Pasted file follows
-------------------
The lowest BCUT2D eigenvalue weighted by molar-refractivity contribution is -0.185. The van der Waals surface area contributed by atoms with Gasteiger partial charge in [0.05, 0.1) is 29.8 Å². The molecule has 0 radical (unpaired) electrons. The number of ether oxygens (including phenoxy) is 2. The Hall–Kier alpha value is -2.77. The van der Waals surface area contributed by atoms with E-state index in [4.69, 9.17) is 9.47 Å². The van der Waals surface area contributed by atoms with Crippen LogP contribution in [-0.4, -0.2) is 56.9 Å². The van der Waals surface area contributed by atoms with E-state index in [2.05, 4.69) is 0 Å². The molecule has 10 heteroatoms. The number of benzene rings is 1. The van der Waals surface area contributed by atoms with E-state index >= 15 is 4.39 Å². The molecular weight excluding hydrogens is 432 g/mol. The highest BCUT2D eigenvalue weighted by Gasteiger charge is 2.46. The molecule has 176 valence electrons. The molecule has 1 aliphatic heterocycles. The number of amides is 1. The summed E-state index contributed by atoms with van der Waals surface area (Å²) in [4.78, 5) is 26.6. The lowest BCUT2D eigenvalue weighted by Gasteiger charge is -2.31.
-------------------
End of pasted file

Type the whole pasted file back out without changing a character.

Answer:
The lowest BCUT2D eigenvalue weighted by molar-refractivity contribution is -0.185. The van der Waals surface area contributed by atoms with Gasteiger partial charge in [0.05, 0.1) is 29.8 Å². The molecule has 0 radical (unpaired) electrons. The number of ether oxygens (including phenoxy) is 2. The Hall–Kier alpha value is -2.77. The van der Waals surface area contributed by atoms with E-state index in [4.69, 9.17) is 9.47 Å². The van der Waals surface area contributed by atoms with Crippen LogP contribution in [-0.4, -0.2) is 56.9 Å². The van der Waals surface area contributed by atoms with E-state index in [2.05, 4.69) is 0 Å². The molecule has 10 heteroatoms. The number of benzene rings is 1. The van der Waals surface area contributed by atoms with E-state index >= 15 is 4.39 Å². The molecular weight excluding hydrogens is 432 g/mol. The highest BCUT2D eigenvalue weighted by Gasteiger charge is 2.46. The molecule has 176 valence electrons. The molecule has 1 aliphatic heterocycles. The number of amides is 1. The summed E-state index contributed by atoms with van der Waals surface area (Å²) in [4.78, 5) is 26.6. The lowest BCUT2D eigenvalue weighted by Gasteiger charge is -2.31.